We turn to the work’s second section, the Allegretto in A minor.

‘The Allegretto is also very difficult because most of it is piano and pianissimo and yet every note has to be pronounced. And as soon as you start to pay attention to that – to pronounce it – it becomes heavier and less light, which musically doesn’t work. To achieve the right result, you need to have lightness and crispness – a sound that’s full of air. Plus you have to make music after all that.’

She continues: ‘When I began to play with gut strings, I started to play chords in a different way. With gut strings and a classical bow – not a baroque bow, a classical bow – you can’t play three notes together. They have to be played arpeggiato.’

She points to bar 124. ‘A long time ago, I played those chords quite aggressively, but now with gut strings, it’s absolutely out of the question. And also, musically, it works [to play more gently]. It’s very nice because it’s more playful when at the end of the phrase suddenly you have this very light arpeggiato chord. It changes the atmosphere.’

As with any great chamber work, however, interpretation is a partnership.

Naturally, Mullova is best placed to tell the violinist’s side of the story, but as the piano takes us into A flat major for Schubert’s central Andantino, she can’t help but praise the artistry of her duo partner.

‘I must say, by the time I start playing in this Andantino, I’m already so inspired by what I’ve heard. When I play with Alasdair I play better, for sure: he’s just such an inspiration. Only yesterday, we had a rehearsal, because we are giving a concert in a week’s time, and I was surprised by how much better I played than when I’m practising alone at home.’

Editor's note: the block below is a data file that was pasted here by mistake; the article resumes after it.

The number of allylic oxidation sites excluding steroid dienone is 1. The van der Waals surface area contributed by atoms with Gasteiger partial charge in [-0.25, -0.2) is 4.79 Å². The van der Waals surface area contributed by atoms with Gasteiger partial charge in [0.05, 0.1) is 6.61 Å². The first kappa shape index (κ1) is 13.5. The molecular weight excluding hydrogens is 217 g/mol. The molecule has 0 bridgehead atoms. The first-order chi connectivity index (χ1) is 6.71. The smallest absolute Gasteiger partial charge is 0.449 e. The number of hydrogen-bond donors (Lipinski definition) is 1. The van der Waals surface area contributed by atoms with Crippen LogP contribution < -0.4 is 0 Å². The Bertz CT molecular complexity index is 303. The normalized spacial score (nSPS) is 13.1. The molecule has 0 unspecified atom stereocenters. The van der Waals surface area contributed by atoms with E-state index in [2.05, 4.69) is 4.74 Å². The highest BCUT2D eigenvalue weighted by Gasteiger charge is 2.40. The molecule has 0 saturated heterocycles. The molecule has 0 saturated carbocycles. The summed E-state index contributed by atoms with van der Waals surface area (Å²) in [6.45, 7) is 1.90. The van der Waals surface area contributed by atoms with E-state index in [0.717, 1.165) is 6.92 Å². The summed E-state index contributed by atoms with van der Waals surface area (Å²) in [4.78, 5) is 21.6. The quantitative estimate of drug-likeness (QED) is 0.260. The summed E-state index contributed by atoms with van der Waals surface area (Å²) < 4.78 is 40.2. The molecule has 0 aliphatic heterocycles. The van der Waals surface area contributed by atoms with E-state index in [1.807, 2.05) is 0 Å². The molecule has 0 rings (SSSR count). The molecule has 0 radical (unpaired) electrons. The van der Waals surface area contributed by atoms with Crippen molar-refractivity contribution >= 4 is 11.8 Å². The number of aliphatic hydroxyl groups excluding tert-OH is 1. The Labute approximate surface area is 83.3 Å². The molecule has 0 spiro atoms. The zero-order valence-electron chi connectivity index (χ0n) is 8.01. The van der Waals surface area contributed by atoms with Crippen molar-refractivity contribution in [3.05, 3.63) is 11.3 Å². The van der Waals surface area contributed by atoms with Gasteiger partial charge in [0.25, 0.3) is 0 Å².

This is just as well, because the sequence of variations that follows presents some of the gnarliest technical challenges in an already formidable work.

‘Gut strings are so thick that it’s very hard to hold the notes down,’ she says, referring to the eye-watering demisemiquaver violin embroidery in the third variation. ‘Even without gut strings, it’s already really, really hard. It’s technically almost impossible to play. So I decided to go with the natural sound: to do the whole thing with a slightly whistly tone, almost as if I’m playing sul ponticello. It’s ghostlike – I wanted to find something interesting as a colour.’

And of course, that sound complements the glinting brilliance of Schubert’s piano-writing. Still, it must be a relief to land on the C major Allegro vivace that launches the Fantasie’s finale?

It turns out that we’re anything but home and dry: ‘Schubert didn’t play the violin,’ says Mullova.

‘There are some bits that are almost unplayable. I can give you an example: bar 529.’ She indicates a passage of string-crossing sextuplets.

‘I’m absolutely sure that he wouldn’t have written that if he had been a violinist.’ But what of the energy of this final sequence – the sunlit, C major euphoria? I suggest that the final bars are almost ecstatic in their effect, and Mullova agrees – but with qualifications. It takes a lot of effort to make music like this sound effortless. ‘I’m not ecstatic, at all – when I’m playing this, I’m just hoping and praying that I play all the notes and that they actually come out, because it’s very, very hard. So – ecstatic, yes. It should sound like it’s ecstatic, for sure. But it’s hard work too!’


This article originally appeared in the May 2022 issue of Gramophone. Never miss an issue – subscribe today